“The University of Michigan is leading in biomedical and health research, as well as development and educational activities, while actively participating in other priority areas like water quality and smart manufacturing,” said Ivo Dinov, U-M professor of computational medicine and bioinformatics, who also serves as the associate director for education at MIDAS. “The Michigan data science and predictive health analytics research and development will focus on developing advanced clinical decision support systems that can be used to diagnose, track and predict the onset of devastating disorders like cognitive or memory decline, mental health and cancer.”
The Midwest hub, which launched in 2015 with support from NSF, serves a 12-state region that comprises Illinois, Indiana, Iowa, Kansas, Michigan, Minnesota, Missouri, Nebraska, North Dakota, Ohio, South Dakota and Wisconsin. The hub leads cross-cutting initiatives for broadening participation in data science education, cyberinfrastructure for research data management and cybersecurity issues around big data. By leading initiatives in data science education and workforce development, the hub aims to increase data science capacity within the region. The NSF also funds regional hubs in the Northeast, South and West, which together cover the entire United States.
“Developing innovative, effective solutions to grand challenges requires linking scientists and engineers with local communities,” said Jim Kurose, NSF assistant director for computer and information science and engineering. “The Big Data Hubs provide the glue to achieve those links, bringing together teams of data science researchers with cities, municipalities and anchor institutions.”
Learn more about the Midwest Big Data Hub at midwestbigdatahub.org.
Nia Dowell, who was a postdoc fully funded by the MIDAS holistic modeling of education project working with MIDAS faculty Christopher Brooks and Tim McKay, was the the lead author on the Best Paper representing Education for All at the annual Artificial Intelligence in Educational (AIED2019) conference. This conference is one of the oldest in the field, going back to the late 80’s. Her work is focused on analytics of education and inclusion. The title of the paper is “Promoting Inclusivity Through Time-Dynamic Discourse Analysis in Digitally-Mediated Collaborative Learning”. Read more about the paper.
Dr. Sue Hammoud and the Michigan Center for Single-Cell Genomic Data Analytics team received grants from the Open Philanthropy Project ($2.5 million) and Chan Zuckerberg Initiative ($1.2 million).
The Open Philanthropy Project awarded a grant of $2,500,000 over four years to the University of Michigan to support research by Drs. Sue Hammoud and Jun Li on mammalian gamete development in March of 2019. The research would be specifically focused on development of gametes from stem cells.
Progress in this area could eventually enable people with fertility challenges to have children and could eventually help reduce the incidence of a wide variety of high-burden disorders (such as heart disease, chronic pain, depression, and Alzheimer’s disease) and promote other positive outcomes. Dr. Hammoud’s research is amongst the most promising our science team has encountered so far in this field.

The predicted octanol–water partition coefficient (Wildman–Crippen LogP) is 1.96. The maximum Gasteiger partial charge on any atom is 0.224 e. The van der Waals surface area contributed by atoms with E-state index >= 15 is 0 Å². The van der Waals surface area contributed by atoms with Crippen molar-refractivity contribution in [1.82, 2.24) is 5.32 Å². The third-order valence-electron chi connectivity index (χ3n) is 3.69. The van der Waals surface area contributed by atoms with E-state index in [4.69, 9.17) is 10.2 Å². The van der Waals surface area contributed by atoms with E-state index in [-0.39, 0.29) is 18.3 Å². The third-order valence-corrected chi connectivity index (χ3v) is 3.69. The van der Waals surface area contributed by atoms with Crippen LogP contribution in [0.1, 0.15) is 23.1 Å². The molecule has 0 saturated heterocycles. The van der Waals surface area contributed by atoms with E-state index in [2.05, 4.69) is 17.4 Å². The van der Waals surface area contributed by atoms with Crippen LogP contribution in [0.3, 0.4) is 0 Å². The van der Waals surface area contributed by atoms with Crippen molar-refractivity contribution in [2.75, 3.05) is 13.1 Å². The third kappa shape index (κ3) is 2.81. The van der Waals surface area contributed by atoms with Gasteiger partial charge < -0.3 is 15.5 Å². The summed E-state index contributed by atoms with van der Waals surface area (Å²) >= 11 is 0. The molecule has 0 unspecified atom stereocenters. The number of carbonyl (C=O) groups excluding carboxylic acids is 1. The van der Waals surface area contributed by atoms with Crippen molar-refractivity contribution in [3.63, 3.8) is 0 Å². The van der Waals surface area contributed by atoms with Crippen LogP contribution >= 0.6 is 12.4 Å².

The Chan Zuckerberg Initiative (CZI) awarded $1.2 million to Drs. Sue Hammoud, Jun Li, Erica Marsh and Ariella Shikanov at the University of Michigan. This project will establish a human cell atlas of the female reproductive system, focusing on the ovaries, fallopian tube, and uterus.
Cooper M. Stansbury, M.S. Data Science Candidate was awarded UM Dearborn’s 2019 Scholars Award for M.S. Data Science. He is one of the MIDAS challenge award graduate students on the MiChamp team. The awards have not been posted yet at UM Deaborn but information may be found here: https://umdearborn.edu/students/honor-scholars.
A paper co-authored by University of Michigan School of Information research assistant professor Christopher Brooks received the Best Full Research Paper Award at the International Conference on Learning Analytics & Knowledge (LAK) Conference in Tempe, Arizona. The award was announced on the final day of the conference, March 7, 2019.
The paper, “Evaluating the Fairness of Predictive Student Models Through Slicing Analysis,” describes a tool designed to test the bias in algorithms used to predict student success.
The goal of the paper, Brooks says, was to evaluate whether the algorithms used to predict whether students would succeed in massive online courses (MOOCs) was skewed by the gender makeup of the classes.
“We were able to find that some have more bias than others do,” says Brooks. “First we were able to show that different MOOCs tend to have different bias in gender representation inside of the MOOCs.”
Women in High Performance Computing (WHPC) has launched a year-round mentoring program, providing a framework for women to provide or receive mentorship in high performance computing. Read more about the program at https://womeninhpc.org/2019/03/mentoring-programme-2019/
WHPC was created with the vision to encourage women to participate in the HPC community by providing fellowship, education, and support to women and the organizations that employ them. Through collaboration and networking, WHPC strives to bring together women in HPC and technical computing while encouraging women to engage in outreach activities and improve the visibility of inspirational role models.